Artist collaborative

Oskar Schlemmer, whilst working on his dance productions at the Bauhaus, considered Raumempfindung or ‘felt volume’ to be complex challenge; the opposition of visual plane and spatial depth. In order to further explore this opposition, the roof space of the De La Warr Pavilion was transformed into an experiential artwork. The interchanging relationship between the audience, space and geometric form was streamed live to the auditorium.

Photography by John Williams

Poster with a white line-vector design on a black background for the exhibition ‘Felt Volume’ at the de la warr Pavilion, 15-11-2014.A structural support beam in a roof space isolated from surrounding darkness by a white light.FELT VOLUME vinyl lettering on an art gallery wall.Empty theatre auditorium with a live stream of lighted beams from a roof space.Live stream of lighted support beams from a roof space onto a theatre cinema screen.A support beam and surrounding structures in a roof space revealed from darkness by a hidden light.Motion blurred spectators in a roof space experiencing an architectural light installation.Scan from a book showing a figure with 2 heads, 6 arms, 4 legs, stood on a plinth on a stage with web-like white strands desribing the space around the figure.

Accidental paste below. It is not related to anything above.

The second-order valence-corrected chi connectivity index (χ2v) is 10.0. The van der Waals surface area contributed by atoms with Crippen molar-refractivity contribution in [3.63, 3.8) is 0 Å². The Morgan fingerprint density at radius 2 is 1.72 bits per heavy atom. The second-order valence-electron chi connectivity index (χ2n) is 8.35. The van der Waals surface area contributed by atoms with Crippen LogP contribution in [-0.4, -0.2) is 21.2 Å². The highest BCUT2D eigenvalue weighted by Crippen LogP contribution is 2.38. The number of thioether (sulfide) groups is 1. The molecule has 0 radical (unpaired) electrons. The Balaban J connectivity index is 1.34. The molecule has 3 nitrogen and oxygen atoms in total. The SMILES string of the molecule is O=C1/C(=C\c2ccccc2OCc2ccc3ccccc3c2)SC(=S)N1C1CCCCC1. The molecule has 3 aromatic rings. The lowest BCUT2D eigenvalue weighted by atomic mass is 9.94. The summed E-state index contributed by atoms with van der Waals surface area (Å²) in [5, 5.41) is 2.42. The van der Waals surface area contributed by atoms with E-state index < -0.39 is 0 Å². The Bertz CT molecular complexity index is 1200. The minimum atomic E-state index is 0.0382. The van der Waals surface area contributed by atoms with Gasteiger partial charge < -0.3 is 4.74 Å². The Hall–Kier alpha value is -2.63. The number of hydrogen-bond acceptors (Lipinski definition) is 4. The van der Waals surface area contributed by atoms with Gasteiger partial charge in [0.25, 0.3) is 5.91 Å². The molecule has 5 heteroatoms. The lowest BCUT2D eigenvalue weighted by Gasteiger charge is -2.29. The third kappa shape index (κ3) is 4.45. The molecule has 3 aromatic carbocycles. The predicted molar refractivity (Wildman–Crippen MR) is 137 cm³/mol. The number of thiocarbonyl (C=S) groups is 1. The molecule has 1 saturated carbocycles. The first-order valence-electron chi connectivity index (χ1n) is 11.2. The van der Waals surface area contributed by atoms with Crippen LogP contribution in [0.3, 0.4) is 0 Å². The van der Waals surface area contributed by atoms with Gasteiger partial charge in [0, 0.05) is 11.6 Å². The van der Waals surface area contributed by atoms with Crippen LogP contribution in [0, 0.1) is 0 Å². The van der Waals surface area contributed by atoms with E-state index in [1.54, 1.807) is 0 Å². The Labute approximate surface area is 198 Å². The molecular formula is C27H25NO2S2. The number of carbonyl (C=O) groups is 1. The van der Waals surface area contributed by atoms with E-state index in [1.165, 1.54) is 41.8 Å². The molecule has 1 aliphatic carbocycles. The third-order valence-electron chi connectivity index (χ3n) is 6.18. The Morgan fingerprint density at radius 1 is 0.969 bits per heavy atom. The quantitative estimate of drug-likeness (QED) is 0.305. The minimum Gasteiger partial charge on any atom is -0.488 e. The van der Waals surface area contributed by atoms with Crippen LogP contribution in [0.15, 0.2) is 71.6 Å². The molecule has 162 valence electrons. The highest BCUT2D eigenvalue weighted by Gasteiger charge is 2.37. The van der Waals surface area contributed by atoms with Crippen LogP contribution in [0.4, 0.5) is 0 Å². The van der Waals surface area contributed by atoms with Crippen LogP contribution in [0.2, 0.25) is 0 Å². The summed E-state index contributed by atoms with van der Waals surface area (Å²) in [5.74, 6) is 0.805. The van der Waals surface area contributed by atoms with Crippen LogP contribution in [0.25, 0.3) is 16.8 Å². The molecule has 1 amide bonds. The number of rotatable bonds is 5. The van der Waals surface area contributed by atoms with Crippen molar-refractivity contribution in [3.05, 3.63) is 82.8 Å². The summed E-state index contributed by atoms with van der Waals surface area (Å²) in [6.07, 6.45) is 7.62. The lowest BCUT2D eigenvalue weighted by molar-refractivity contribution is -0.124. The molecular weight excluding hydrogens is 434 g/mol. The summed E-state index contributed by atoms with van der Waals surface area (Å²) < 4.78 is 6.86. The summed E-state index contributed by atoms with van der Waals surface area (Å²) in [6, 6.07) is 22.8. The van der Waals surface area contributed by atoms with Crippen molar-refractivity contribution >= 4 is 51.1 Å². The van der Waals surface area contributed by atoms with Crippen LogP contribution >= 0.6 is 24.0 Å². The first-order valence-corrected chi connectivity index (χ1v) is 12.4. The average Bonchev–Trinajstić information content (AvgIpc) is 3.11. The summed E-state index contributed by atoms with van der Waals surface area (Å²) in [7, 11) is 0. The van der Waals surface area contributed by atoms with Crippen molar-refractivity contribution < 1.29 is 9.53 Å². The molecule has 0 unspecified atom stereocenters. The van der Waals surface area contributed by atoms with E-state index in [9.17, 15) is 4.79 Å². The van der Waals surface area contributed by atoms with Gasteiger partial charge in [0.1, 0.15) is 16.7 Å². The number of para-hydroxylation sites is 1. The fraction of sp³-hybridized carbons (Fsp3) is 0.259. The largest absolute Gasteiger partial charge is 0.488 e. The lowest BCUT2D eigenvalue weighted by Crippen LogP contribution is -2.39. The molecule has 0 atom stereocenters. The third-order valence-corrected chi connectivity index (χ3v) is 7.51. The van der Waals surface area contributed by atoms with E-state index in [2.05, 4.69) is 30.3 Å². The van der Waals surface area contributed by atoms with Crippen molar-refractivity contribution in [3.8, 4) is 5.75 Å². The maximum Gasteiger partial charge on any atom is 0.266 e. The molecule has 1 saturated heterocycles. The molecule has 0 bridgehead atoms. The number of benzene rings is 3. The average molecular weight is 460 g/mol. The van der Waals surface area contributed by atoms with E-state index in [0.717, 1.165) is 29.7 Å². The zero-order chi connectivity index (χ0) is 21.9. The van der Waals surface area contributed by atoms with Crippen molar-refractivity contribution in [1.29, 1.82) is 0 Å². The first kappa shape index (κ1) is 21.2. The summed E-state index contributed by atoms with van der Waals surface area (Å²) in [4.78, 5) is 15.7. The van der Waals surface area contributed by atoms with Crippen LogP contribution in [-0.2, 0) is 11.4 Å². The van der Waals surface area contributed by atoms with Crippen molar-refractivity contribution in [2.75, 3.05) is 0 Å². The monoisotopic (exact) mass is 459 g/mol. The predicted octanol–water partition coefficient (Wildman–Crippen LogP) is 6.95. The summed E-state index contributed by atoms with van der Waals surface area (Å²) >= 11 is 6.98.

Goldberg, RoseLee. Performance Art: From Futurism to the Present. 2nd ed. USA: Thames & Hudson Inc, 2011. Print.